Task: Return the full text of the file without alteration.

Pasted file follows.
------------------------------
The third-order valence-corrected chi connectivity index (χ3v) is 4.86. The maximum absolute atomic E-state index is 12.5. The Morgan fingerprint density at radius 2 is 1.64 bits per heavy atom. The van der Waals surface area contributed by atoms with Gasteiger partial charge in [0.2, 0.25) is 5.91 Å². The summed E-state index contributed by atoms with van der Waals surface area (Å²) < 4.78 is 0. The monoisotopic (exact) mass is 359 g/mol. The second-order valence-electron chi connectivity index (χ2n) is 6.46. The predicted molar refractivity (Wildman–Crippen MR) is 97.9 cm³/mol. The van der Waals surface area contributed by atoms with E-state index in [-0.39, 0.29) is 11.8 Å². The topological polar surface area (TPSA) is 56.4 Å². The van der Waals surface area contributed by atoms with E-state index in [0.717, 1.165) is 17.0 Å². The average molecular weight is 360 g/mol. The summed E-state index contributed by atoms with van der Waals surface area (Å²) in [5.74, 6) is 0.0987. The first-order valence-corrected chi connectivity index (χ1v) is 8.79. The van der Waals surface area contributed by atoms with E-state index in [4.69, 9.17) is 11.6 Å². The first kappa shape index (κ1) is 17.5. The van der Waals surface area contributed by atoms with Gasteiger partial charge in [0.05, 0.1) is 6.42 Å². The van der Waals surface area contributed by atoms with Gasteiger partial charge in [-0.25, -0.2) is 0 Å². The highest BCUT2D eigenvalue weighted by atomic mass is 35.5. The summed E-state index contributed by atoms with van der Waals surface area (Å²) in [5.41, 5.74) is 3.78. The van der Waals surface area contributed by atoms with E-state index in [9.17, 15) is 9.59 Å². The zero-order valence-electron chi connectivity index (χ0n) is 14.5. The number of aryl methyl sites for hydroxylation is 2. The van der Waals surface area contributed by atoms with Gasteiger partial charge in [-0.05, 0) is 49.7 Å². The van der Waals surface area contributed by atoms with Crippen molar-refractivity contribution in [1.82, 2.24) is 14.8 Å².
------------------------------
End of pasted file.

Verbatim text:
The third-order valence-corrected chi connectivity index (χ3v) is 4.86. The maximum absolute atomic E-state index is 12.5. The Morgan fingerprint density at radius 2 is 1.64 bits per heavy atom. The van der Waals surface area contributed by atoms with Gasteiger partial charge in [0.2, 0.25) is 5.91 Å². The summed E-state index contributed by atoms with van der Waals surface area (Å²) < 4.78 is 0. The monoisotopic (exact) mass is 359 g/mol. The second-order valence-electron chi connectivity index (χ2n) is 6.46. The predicted molar refractivity (Wildman–Crippen MR) is 97.9 cm³/mol. The van der Waals surface area contributed by atoms with E-state index in [-0.39, 0.29) is 11.8 Å². The topological polar surface area (TPSA) is 56.4 Å². The van der Waals surface area contributed by atoms with E-state index in [0.717, 1.165) is 17.0 Å². The average molecular weight is 360 g/mol. The summed E-state index contributed by atoms with van der Waals surface area (Å²) in [5.74, 6) is 0.0987. The first-order valence-corrected chi connectivity index (χ1v) is 8.79. The van der Waals surface area contributed by atoms with E-state index in [4.69, 9.17) is 11.6 Å². The first kappa shape index (κ1) is 17.5. The van der Waals surface area contributed by atoms with Gasteiger partial charge in [0.05, 0.1) is 6.42 Å². The van der Waals surface area contributed by atoms with Gasteiger partial charge in [-0.25, -0.2) is 0 Å². The highest BCUT2D eigenvalue weighted by atomic mass is 35.5. The summed E-state index contributed by atoms with van der Waals surface area (Å²) in [5.41, 5.74) is 3.78. The van der Waals surface area contributed by atoms with E-state index in [9.17, 15) is 9.59 Å². The zero-order valence-electron chi connectivity index (χ0n) is 14.5. The number of aryl methyl sites for hydroxylation is 2. The van der Waals surface area contributed by atoms with Gasteiger partial charge in [-0.05, 0) is 49.7 Å². The van der Waals surface area contributed by atoms with Crippen molar-refractivity contribution in [1.82, 2.24) is 14.8 Å².